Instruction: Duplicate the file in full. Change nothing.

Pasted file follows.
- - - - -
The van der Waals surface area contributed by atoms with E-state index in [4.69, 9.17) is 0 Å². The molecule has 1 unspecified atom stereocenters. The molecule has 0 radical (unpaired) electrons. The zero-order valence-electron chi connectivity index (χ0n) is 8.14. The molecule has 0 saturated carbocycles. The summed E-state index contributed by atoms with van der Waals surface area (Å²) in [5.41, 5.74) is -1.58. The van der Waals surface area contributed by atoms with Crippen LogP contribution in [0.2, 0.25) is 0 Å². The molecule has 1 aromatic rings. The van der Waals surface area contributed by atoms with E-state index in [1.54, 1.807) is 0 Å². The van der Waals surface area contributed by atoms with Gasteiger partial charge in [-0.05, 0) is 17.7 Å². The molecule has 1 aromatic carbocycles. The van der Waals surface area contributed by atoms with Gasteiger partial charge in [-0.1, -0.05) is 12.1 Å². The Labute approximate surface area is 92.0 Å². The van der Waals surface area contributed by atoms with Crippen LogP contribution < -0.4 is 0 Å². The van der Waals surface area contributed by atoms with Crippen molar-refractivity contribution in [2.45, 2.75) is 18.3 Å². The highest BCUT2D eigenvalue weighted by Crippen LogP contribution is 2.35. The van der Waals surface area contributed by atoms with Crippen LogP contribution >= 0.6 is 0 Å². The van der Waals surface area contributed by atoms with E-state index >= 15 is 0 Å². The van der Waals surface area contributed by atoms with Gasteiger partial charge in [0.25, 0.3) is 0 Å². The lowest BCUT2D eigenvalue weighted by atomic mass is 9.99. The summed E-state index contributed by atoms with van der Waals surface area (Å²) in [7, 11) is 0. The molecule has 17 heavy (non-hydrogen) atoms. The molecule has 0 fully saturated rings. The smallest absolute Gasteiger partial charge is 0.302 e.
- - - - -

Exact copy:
The van der Waals surface area contributed by atoms with E-state index in [4.69, 9.17) is 0 Å². The molecule has 1 unspecified atom stereocenters. The molecule has 0 radical (unpaired) electrons. The zero-order valence-electron chi connectivity index (χ0n) is 8.14. The molecule has 0 saturated carbocycles. The summed E-state index contributed by atoms with van der Waals surface area (Å²) in [5.41, 5.74) is -1.58. The van der Waals surface area contributed by atoms with Crippen LogP contribution in [0.2, 0.25) is 0 Å². The molecule has 1 aromatic rings. The van der Waals surface area contributed by atoms with E-state index in [1.54, 1.807) is 0 Å². The van der Waals surface area contributed by atoms with Gasteiger partial charge in [-0.05, 0) is 17.7 Å². The molecule has 1 aromatic carbocycles. The van der Waals surface area contributed by atoms with Gasteiger partial charge in [-0.1, -0.05) is 12.1 Å². The Labute approximate surface area is 92.0 Å². The van der Waals surface area contributed by atoms with Crippen LogP contribution < -0.4 is 0 Å². The van der Waals surface area contributed by atoms with Crippen molar-refractivity contribution in [2.45, 2.75) is 18.3 Å². The highest BCUT2D eigenvalue weighted by Crippen LogP contribution is 2.35. The van der Waals surface area contributed by atoms with Crippen LogP contribution >= 0.6 is 0 Å². The van der Waals surface area contributed by atoms with E-state index >= 15 is 0 Å². The van der Waals surface area contributed by atoms with Gasteiger partial charge in [0.25, 0.3) is 0 Å². The lowest BCUT2D eigenvalue weighted by atomic mass is 9.99. The summed E-state index contributed by atoms with van der Waals surface area (Å²) in [7, 11) is 0. The molecule has 17 heavy (non-hydrogen) atoms. The molecule has 0 fully saturated rings. The smallest absolute Gasteiger partial charge is 0.302 e.